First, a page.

The National Alliance on Mental Illness is a nonprofit dedicated to improving the lives of individuals and families affected by mental illness. Through education, support and advocacy, NAMI fights to confront stigmas in regard to mental illness.
The National Alliance on Mental Illness affiliate in Burlington County has been around since the mid 1980s, and like all of the county affiliates in New Jersey, it continues the original mission that was started by the first members of NAMI.
NAMI Burlington County volunteer Ruth Heald believes the most important thing when dealing with mental illness is education. Whether the person is a caretaker, a family member or the actual person needing help, it is important to get information about the situation to be able to handle it.
“It’s a disease of the brain just like any other disease,” said Heald. “The difference is that it doesn’t necessarily have any symptoms like if something is hurting. People grapple with trying to put a finger on it, so it can be quite difficult. You can’t go to the doctor and say you have a broken arm or you had a heart attack and then they’ll know, step-by-step, how to treat you.”
Heald believes a brain disease should be treated like any other disease. For an example, Heald states that a brain disease should be looked at as the same as diabetes in terms of parity between physical and mental illness.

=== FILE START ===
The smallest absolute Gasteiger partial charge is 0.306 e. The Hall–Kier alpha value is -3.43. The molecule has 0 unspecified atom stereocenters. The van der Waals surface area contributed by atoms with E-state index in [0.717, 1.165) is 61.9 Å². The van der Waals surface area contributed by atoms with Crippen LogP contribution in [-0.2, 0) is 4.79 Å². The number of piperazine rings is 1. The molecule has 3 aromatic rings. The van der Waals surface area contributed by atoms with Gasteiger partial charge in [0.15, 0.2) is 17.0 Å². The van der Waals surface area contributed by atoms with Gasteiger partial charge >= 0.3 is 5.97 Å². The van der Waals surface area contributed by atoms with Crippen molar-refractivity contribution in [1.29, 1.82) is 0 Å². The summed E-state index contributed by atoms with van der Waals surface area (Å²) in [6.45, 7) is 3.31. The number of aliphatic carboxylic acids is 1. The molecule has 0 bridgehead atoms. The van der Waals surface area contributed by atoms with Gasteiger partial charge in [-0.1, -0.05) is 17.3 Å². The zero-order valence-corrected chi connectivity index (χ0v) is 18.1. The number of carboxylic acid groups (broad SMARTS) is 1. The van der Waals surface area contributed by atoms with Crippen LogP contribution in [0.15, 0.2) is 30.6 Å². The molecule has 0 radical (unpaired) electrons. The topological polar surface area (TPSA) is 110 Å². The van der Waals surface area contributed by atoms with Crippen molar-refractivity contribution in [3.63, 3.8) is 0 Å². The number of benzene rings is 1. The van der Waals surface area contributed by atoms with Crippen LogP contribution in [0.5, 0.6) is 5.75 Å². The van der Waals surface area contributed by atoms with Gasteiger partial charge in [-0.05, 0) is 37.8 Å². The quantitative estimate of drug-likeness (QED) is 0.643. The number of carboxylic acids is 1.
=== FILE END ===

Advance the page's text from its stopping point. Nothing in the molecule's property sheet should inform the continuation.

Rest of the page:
“They’re different, but legally should be treated the same,” said Heald. “There’s a stigma in mental illness that comes from not understanding what’s going on in a brian. That’s why the education part helps.”
Through advocacy and participating with the government and local police organizations, NAMI has been able to spread its knowledge in important places. The presentations with local police departments have given the officers the ability to know how to diffuse a situation and how to talk to someone dealing with a mental illness.
NAMI Burlington County also holds various support meetings. The NAMI Burlington Support Group Meeting is held every second and third Mondays of the month between 7 and 9 p.m. at the First Presbyterian Church in Moorestown. NAMI Connection Peer Support Group is held on the first and third Mondays of each month between 7 and 8:30 p.m. at the Virtua Memorial Hospital located in Mt. Holly.
NAMI also holds youth and high school programs, as well as a 12-week family-to-family education course. This program allows family members and caretakers to come together to learn and share things they may have in common.
“The most important thing is to know is that you’re not alone,” said Heald. “You have support and resources here. I would say just get in touch with us and come to our support meetings and we’ll take it from there.”
For more information about the group meetings, or for residents who want to get involved, go to NAMI’s website at Naminj.org/support/affiliates/burlington/ or visit its office in Moorestown located at 16 E. Main St., Suite 5.